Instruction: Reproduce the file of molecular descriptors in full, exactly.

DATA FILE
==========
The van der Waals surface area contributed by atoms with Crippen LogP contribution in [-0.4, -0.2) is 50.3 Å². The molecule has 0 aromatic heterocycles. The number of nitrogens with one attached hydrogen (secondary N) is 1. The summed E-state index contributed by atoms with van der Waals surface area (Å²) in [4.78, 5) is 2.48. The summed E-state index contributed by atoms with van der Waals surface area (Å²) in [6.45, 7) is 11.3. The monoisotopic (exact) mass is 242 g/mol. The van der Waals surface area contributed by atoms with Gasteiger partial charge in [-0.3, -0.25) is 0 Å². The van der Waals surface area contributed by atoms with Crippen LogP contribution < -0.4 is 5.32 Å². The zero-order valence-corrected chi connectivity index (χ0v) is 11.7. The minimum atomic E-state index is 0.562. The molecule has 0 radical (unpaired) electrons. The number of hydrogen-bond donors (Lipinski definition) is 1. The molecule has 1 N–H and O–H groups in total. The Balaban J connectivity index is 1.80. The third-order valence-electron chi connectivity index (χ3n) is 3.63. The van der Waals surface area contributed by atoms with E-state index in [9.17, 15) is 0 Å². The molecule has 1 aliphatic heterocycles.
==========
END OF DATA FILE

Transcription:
The van der Waals surface area contributed by atoms with Crippen LogP contribution in [-0.4, -0.2) is 50.3 Å². The molecule has 0 aromatic heterocycles. The number of nitrogens with one attached hydrogen (secondary N) is 1. The summed E-state index contributed by atoms with van der Waals surface area (Å²) in [4.78, 5) is 2.48. The summed E-state index contributed by atoms with van der Waals surface area (Å²) in [6.45, 7) is 11.3. The monoisotopic (exact) mass is 242 g/mol. The van der Waals surface area contributed by atoms with Gasteiger partial charge in [-0.3, -0.25) is 0 Å². The van der Waals surface area contributed by atoms with Crippen LogP contribution < -0.4 is 5.32 Å². The zero-order valence-corrected chi connectivity index (χ0v) is 11.7. The minimum atomic E-state index is 0.562. The molecule has 0 radical (unpaired) electrons. The number of hydrogen-bond donors (Lipinski definition) is 1. The molecule has 1 N–H and O–H groups in total. The Balaban J connectivity index is 1.80. The third-order valence-electron chi connectivity index (χ3n) is 3.63. The van der Waals surface area contributed by atoms with E-state index in [9.17, 15) is 0 Å². The molecule has 1 aliphatic heterocycles.